Let­ters

Air & Space Smithsonian - - Front Page - STEVE ACETO Asheville, North Carolina

By cov­er­ing both the nu­clear op­tion and the con­ven­tional strate­gic bomb­ing cam­paign of the Korean War, “War Within a War” (June/july 2015) brings needed per­spec­tive to the cur­rent U.S. re­la­tion­ship to North Korea. Per­haps the United States has for­got­ten, but the bomb­ing cam­paign is not at all for­got­ten by North Korea. It still strongly in­flu­ences that na­tion’s civil so­ci­ety and its re­la­tions with the United States. North Korean cit­i­zens con­sider the Amer­i­can way of war from the air re­lent­less. North Korea was re­built with the help of China and other Com­mu­nist bloc na­tions, but vis­i­ble scars re­main in the form of bridge skele­tons, bunkers, and mon­u­ments to the great dam­age and the “great leap” re­quired to re­build cities, in­fra­struc­ture, and cul­tural sites. Most sig­nif­i­cantly, un­like Ja­pan and Ger­many, North Korea has no nar­ra­tive of guilt or even shared blame for the con­flict to mit­i­gate bit­ter­ness against Amer­i­cans. The regime in­sists that the war was ini­ti­ated by the United States and South Korea, and that the bomb­ing cam­paign was an un­pro­voked act of ag­gres­sion.

Cer­tainly, the U.S. strate­gic bomb­ing cam­paign must be judged in the con­text of ac­tions on both sides, not least of which is North Korean ag­gres­sion, which vis­ited com­pa­ra­ble de­struc­tion and civil­ian suf­fer­ing on South Korea, as well as bru­tal treat­ment of our POWS and civil­ian de­tainees.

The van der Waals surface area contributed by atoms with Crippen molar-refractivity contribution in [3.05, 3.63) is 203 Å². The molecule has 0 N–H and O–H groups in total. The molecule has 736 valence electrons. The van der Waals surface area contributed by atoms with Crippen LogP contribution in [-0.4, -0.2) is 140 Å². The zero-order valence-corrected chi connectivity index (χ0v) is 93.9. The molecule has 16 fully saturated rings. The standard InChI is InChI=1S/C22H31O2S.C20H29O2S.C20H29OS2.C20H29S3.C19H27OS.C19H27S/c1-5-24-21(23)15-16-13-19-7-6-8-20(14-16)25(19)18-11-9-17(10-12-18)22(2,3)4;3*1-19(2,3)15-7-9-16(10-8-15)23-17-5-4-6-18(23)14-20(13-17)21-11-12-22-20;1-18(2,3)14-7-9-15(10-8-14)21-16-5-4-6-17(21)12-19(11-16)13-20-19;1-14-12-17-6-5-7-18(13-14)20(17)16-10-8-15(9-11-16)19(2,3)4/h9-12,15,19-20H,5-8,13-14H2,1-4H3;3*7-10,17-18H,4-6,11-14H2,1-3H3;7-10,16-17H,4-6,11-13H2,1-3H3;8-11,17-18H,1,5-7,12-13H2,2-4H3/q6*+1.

In ev­ery in­stance that com­bat de­vel­ops, as well as in the pe­riod af­ter­ward, Amer­i­cans must care­fully con­sider the mem­o­ries and legacy of our way of war. “War Within a War” re­ferred to air­craft com­man­der Max Kinnard. This is likely the Cap­tain Max Kinnard with whom I flew many times from 1967 to 1982 for World Air­ways. In your ar­ti­cle, Robert Sorensen, Max’s copi­lot in the B-29 , cites Kinnard

Po­lice Ac­tion as a gen­er­ous com­man­der. That in­deed was Max, a quiet gen­tle­man with a wry sense of hu­mor, a great pi­lot al­ways will­ing to share flight seg­ments.

I think he felt it part of his duty to sub­tly teach with­out be­ing pedan­tic. With Max there were never dra­mat­ics, just quiet, even-tem­pered ef­fi­ciency.

Nu­mer­ous

read­ers asked

about the June/

July cover. The

pho­to­graph

was not al­tered.

The F/A-18 had

been fly­ing for

nearly an hour, prac­tic­ing for an

air­power demon­stra­tion. Read how

the pho­tog­ra­pher got the shot at

airspacemag.com/perez

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